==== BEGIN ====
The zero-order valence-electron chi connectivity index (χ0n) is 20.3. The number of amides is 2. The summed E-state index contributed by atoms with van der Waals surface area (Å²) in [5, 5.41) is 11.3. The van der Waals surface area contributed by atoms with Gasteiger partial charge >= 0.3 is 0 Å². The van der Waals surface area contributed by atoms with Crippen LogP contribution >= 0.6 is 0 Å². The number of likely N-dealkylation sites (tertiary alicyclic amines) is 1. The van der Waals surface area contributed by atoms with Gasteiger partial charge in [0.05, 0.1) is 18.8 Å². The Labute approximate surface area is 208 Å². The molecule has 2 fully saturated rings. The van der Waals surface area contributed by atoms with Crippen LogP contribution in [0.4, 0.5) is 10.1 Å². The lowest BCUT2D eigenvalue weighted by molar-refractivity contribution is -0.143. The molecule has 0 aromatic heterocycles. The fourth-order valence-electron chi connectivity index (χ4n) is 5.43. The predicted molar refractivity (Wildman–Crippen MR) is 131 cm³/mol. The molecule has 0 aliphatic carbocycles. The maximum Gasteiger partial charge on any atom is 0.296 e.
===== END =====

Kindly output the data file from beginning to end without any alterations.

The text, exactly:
The zero-order valence-electron chi connectivity index (χ0n) is 20.3. The number of amides is 2. The summed E-state index contributed by atoms with van der Waals surface area (Å²) in [5, 5.41) is 11.3. The van der Waals surface area contributed by atoms with Gasteiger partial charge >= 0.3 is 0 Å². The van der Waals surface area contributed by atoms with Crippen LogP contribution >= 0.6 is 0 Å². The number of likely N-dealkylation sites (tertiary alicyclic amines) is 1. The van der Waals surface area contributed by atoms with Gasteiger partial charge in [0.05, 0.1) is 18.8 Å². The Labute approximate surface area is 208 Å². The molecule has 2 fully saturated rings. The van der Waals surface area contributed by atoms with Crippen LogP contribution in [0.4, 0.5) is 10.1 Å². The lowest BCUT2D eigenvalue weighted by molar-refractivity contribution is -0.143. The molecule has 0 aromatic heterocycles. The fourth-order valence-electron chi connectivity index (χ4n) is 5.43. The predicted molar refractivity (Wildman–Crippen MR) is 131 cm³/mol. The molecule has 0 aliphatic carbocycles. The maximum Gasteiger partial charge on any atom is 0.296 e.